Indonesia urged to end discriminatory two-finger virginity test for female security force applicants

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New York based rights group Human Rights Watch (HRW) has urged President Joko “Jokowi” Widodo to order the chiefs of the National Police and Indonesian Military (TNI) to immediately ban virginity testing for female applicants, saying the practice is a form of gender based violence.

The decades old practice that includes a “two-finger” test to determine whether a female applicant’s hymen is intact was degrading and discriminatory, as well as harming women’s equal access to job opportunities, HRW women’s rights advocacy director Nisha Varia said.

“The Indonesian government’s continuing tolerance for abusive virginity tests by the security forces reflects an appalling lack of political will to protect the rights of Indonesian women,” Varia said in a statement on Wednesday.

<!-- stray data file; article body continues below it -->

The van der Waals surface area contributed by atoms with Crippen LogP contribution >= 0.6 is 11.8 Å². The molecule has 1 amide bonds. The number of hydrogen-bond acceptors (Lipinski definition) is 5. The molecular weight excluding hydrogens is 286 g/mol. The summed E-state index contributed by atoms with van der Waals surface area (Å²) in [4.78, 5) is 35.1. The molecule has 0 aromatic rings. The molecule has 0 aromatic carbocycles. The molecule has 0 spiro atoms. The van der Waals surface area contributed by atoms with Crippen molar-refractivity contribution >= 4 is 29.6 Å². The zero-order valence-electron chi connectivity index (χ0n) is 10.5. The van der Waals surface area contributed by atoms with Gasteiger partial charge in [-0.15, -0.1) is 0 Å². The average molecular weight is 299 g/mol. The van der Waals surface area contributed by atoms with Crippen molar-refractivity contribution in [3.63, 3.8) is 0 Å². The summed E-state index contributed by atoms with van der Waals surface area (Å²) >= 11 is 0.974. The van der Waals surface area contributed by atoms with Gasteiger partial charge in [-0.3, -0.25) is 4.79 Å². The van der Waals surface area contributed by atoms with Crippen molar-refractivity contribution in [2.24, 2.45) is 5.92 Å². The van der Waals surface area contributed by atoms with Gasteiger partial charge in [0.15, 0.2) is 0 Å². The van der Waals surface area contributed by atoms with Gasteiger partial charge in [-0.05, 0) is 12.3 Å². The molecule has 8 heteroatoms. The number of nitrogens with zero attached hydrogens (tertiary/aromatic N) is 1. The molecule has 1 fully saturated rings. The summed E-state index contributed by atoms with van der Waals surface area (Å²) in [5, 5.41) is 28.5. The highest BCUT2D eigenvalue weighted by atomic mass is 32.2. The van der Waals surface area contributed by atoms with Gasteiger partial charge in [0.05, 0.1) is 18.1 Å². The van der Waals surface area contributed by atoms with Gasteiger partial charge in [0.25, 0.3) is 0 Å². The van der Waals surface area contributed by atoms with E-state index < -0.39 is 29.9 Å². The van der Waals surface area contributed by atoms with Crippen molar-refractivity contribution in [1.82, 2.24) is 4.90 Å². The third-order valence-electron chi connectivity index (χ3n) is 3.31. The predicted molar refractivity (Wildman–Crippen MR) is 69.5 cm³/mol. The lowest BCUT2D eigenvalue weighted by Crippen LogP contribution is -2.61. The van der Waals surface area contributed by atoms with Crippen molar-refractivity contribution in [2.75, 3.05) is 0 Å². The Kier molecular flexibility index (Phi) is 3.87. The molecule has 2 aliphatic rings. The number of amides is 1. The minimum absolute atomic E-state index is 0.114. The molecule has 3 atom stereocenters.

“Indonesian women who seek to serve their country by joining the security forces shouldn’t have to subject themselves to an abusive and discriminatory virginity test,” she said.

Despite criticism from human rights campaigners, security forces continue to impose the test, classified as psychological examinations, on the grounds that the virginity test was for “mental health and morality reasons”, senior police and military officers told HRW.

All females who took part in the test told HRW that the experience of having doctors inserting two fingers into their vagina to check the level of vaginal laxity was traumatic, painful and embarrassing.

World Health Organization (WHO) guidelines issued in 2014 stated that virginity testing has no scientific validity. The discriminatory practice has also been internationally recognized as a violation of human rights.

The rights group further urged Jokowi to prohibit virginity tests by the Police and TNI, and establish an independent monitoring mechanism to ensure the two institutions comply.

By ending the practice, the Indonesian government would abide by its international human rights obligations as well as honor the goals of the International Day for the Elimination of Violence against Women, which falls on Nov. 25, HRW said.

“The Indonesian police and military cannot effectively protect all Indonesians, women and men, so long as a mindset of discrimination permeates their ranks,” Varia added.

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